The Vibrant History of Mercure Kangaroo Island Lodge

Kangaroo Island Tourism

Boasting 509km of coastline and pristine beaches, natural bushland and some quaint local wineries, Kangaroo Island is unsurprisingly a popular tourist destination for not only South Australians but visitors from worldwide. Primarily a nature-based destination, people flock to KI to see native wildlife, thick forests, spectacular geology and coastal views that will blow the socks off even the most seasoned traveller. Koalas, kangaroos, sea lions and seals are some of the most easy-to-spot creatures on the island but many more call it home.

Today, over 140,000 tourists visit Kangaroo Island each year! However, at one time the island was not known for its travel potential and had very little in the way of a tourism industry. Below, we share not only the brief history of Kangaroo Island but dive into the beginnings of a tourism industry on KI, with a good look into the history of what is now Mercure Kangaroo Island Lodge.

A short history of Kangaroo Island

Kangaroo Island was first visited by Europeans in 1802 by Matthew Flinders. Whilst there is evidence that a small Aboriginal group lived on the island at some point, they disappeared 2,000 – 4,000 years ago. It was at the time of European exploration that the island was given its name and within months, more explorers arrived, mapping out the island and naming its coves, beaches and regions. Some of these initial explorers were French and some English, giving the various locations on Kangaroo Island names from different languages.

From this time, sealing and whaling became the central industries and a in 1836 a free colony was established on Kangaroo Island. A few years later, this group relocated to the mainland, leaving only a few settlers who established small holdings, fared sheep and cattle and exploited wool. Growing wheat and barley as well as fishing were also commonly practiced. After World War II, the government provided returned servicemen with large areas of land on Kangaroo Island. It was at this point that the population almost doubled!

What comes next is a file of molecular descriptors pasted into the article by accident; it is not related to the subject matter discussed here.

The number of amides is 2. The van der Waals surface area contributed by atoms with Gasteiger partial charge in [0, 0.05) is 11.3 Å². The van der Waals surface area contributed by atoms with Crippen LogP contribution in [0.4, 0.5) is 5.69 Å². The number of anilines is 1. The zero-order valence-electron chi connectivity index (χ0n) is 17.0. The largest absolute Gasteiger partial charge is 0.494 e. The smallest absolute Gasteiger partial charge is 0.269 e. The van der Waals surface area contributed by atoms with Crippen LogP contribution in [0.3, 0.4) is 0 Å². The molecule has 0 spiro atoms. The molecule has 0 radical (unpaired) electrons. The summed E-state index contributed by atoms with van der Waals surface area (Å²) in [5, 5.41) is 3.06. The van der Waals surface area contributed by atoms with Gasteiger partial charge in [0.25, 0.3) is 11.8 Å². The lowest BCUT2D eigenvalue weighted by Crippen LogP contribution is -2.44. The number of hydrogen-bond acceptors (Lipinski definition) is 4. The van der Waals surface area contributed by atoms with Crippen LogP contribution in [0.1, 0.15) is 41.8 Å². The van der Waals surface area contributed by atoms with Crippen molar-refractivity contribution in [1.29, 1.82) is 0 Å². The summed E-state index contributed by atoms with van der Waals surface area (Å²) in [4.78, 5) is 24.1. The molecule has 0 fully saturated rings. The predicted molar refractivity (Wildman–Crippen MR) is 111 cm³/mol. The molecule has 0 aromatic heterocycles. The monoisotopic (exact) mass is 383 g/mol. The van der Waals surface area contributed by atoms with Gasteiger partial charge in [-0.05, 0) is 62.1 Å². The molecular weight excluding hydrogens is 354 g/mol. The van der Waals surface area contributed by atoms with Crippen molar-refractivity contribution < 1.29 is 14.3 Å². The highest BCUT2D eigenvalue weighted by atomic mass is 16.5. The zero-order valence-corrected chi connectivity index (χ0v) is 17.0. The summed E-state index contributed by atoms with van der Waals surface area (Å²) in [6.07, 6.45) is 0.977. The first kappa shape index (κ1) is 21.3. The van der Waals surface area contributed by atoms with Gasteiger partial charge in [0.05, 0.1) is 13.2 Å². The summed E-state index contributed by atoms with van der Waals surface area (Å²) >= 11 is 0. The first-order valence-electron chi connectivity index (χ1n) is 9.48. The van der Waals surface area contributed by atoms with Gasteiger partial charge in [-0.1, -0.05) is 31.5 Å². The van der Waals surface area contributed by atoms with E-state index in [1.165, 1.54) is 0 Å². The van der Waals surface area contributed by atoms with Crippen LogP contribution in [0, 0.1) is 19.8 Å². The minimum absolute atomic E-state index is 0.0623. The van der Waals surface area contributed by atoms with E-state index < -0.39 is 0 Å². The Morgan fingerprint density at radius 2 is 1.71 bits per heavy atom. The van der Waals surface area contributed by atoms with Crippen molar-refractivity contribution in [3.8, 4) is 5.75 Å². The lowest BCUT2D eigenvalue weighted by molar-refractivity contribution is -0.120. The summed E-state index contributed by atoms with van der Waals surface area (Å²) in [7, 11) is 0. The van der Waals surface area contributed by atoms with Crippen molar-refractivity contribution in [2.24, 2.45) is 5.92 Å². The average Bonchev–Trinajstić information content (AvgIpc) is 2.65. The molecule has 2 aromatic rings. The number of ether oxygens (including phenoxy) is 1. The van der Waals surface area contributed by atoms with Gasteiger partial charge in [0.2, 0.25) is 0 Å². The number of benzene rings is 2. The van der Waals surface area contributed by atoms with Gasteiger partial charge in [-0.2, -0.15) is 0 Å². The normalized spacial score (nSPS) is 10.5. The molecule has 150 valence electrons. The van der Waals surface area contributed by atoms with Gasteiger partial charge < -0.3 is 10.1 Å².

From the early 1900s, tourism began to play an increasing part in the economy and reputation of Kangaroo Island. In the remainder of this article, we unveil the story of the Linnett family and the Mercure Kangaroo Island Lodge, both of which have in many ways shaped the tourism industry within this beautiful part of South Australia.

Pic credit: Cape Willoughby Lighthouse // SATC

The History of Mercure Kangaroo Island Lodge

Mercure Kangaroo Island Lodge has a surprising local history and has been an integral player in the establishment of tourism on Kangaroo Island. It all started with one entrepreneurial man, Jack Linnett and his wife Valerie, who in 1913 took over a small corrugated iron dwelling. This dwelling, initially intended to cater to visiting fisherman would grow over time to become a tourism icon in South Australia. 

Travelling during the 20th century to Kangaroo Island was not only difficult – with no ferries operating but with Ansett Airlines or freight vessels the only option – it was also highly expensive. Guests to the island were usually of financial means and the resort was sought after by honeymoon couples from the mainland. In catering towards these groups, what was initially named Linnett’s Guest House grew to become “Linnett’s Pleasure Resort”. Vibrant and certainly the only one of its kind on Kangaroo Island, Linnett’s Pleasure Resort slowly became renowned as a ‘legendary’ local hero. 

Over the next 100 years, not only would Jack and Valerie’s Leon and his wife take over the resort but a number of expansions would be made. A salt water swimming pool – an extremely rare and luxurious addition a the time – was added alongside two accommodation wings which overlooked the pool. Later in 1985 another building with 12 units, of which some boasted spas, was added and offered guests spectacular ocean views. 

Linnett’s Pleasure Resort catered to the elite of South Australia. Professionals, scholars and parliamentarians frequented the establishment. Fishing was one of the most popular attractions for these wealthy groups as was the on-site fine-dining experience. Music and dancing was commonplace at Linnett’s and guests dressed in cocktail attire in the evenings. Sightings of whales from the property resulted in a rather fitting slogan for the property; “Have a Whale of a Holiday at Linnett’s”.

Outside of the resort, fishing trips as well as bus tours took visitors out to landmarks and to Flinders Chase National Park. It was this experiential element of the business which would place Linnett’s Pleasure Resort as a forerunner in Kangaroo Island tourism.

There have been a number of expansions and changes to the now Mercure Kangaroo Island Lodge. However, with such a rich and compelling history to share, guests to this iconic property are sure to enjoy its celebration of the past and a sense of local Kangaroo Island pride.

For more information about Mercure Kangaroo Island Lodge or to book a room, click here.